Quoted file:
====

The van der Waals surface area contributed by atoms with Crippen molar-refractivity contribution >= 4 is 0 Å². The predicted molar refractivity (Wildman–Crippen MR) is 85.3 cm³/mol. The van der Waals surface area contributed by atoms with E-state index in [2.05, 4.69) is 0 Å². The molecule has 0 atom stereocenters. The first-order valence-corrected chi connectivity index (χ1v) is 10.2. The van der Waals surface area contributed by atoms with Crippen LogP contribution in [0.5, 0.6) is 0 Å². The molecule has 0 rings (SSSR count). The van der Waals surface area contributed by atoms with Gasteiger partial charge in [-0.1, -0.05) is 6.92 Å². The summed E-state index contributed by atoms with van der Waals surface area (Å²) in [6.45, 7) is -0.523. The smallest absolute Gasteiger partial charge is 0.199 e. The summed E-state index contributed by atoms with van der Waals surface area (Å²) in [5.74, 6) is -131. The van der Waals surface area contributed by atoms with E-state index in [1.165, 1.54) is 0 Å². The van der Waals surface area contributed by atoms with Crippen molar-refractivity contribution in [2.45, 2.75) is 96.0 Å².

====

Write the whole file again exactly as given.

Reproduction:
The van der Waals surface area contributed by atoms with Crippen molar-refractivity contribution >= 4 is 0 Å². The predicted molar refractivity (Wildman–Crippen MR) is 85.3 cm³/mol. The van der Waals surface area contributed by atoms with E-state index in [2.05, 4.69) is 0 Å². The molecule has 0 atom stereocenters. The first-order valence-corrected chi connectivity index (χ1v) is 10.2. The van der Waals surface area contributed by atoms with Crippen LogP contribution in [0.5, 0.6) is 0 Å². The molecule has 0 rings (SSSR count). The van der Waals surface area contributed by atoms with Gasteiger partial charge in [-0.1, -0.05) is 6.92 Å². The summed E-state index contributed by atoms with van der Waals surface area (Å²) in [6.45, 7) is -0.523. The smallest absolute Gasteiger partial charge is 0.199 e. The summed E-state index contributed by atoms with van der Waals surface area (Å²) in [5.74, 6) is -131. The van der Waals surface area contributed by atoms with E-state index in [1.165, 1.54) is 0 Å². The van der Waals surface area contributed by atoms with Crippen molar-refractivity contribution in [2.45, 2.75) is 96.0 Å².